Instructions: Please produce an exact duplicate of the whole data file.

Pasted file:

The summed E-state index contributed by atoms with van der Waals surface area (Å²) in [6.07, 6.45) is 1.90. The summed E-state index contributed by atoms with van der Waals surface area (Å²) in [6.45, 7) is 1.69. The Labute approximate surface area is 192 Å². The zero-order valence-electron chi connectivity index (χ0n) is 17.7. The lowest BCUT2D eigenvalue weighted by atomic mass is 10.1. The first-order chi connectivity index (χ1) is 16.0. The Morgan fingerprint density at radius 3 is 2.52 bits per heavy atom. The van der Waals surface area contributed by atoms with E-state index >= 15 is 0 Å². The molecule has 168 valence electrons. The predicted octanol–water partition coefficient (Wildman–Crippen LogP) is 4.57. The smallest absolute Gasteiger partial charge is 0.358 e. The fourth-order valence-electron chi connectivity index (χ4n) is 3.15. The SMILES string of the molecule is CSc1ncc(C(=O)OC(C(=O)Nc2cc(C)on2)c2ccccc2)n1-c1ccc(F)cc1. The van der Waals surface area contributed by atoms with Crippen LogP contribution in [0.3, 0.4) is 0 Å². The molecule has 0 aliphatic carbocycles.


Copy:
The summed E-state index contributed by atoms with van der Waals surface area (Å²) in [6.07, 6.45) is 1.90. The summed E-state index contributed by atoms with van der Waals surface area (Å²) in [6.45, 7) is 1.69. The Labute approximate surface area is 192 Å². The zero-order valence-electron chi connectivity index (χ0n) is 17.7. The lowest BCUT2D eigenvalue weighted by atomic mass is 10.1. The first-order chi connectivity index (χ1) is 16.0. The Morgan fingerprint density at radius 3 is 2.52 bits per heavy atom. The van der Waals surface area contributed by atoms with E-state index >= 15 is 0 Å². The molecule has 168 valence electrons. The predicted octanol–water partition coefficient (Wildman–Crippen LogP) is 4.57. The smallest absolute Gasteiger partial charge is 0.358 e. The fourth-order valence-electron chi connectivity index (χ4n) is 3.15. The SMILES string of the molecule is CSc1ncc(C(=O)OC(C(=O)Nc2cc(C)on2)c2ccccc2)n1-c1ccc(F)cc1. The van der Waals surface area contributed by atoms with Crippen LogP contribution in [0.3, 0.4) is 0 Å². The molecule has 0 aliphatic carbocycles.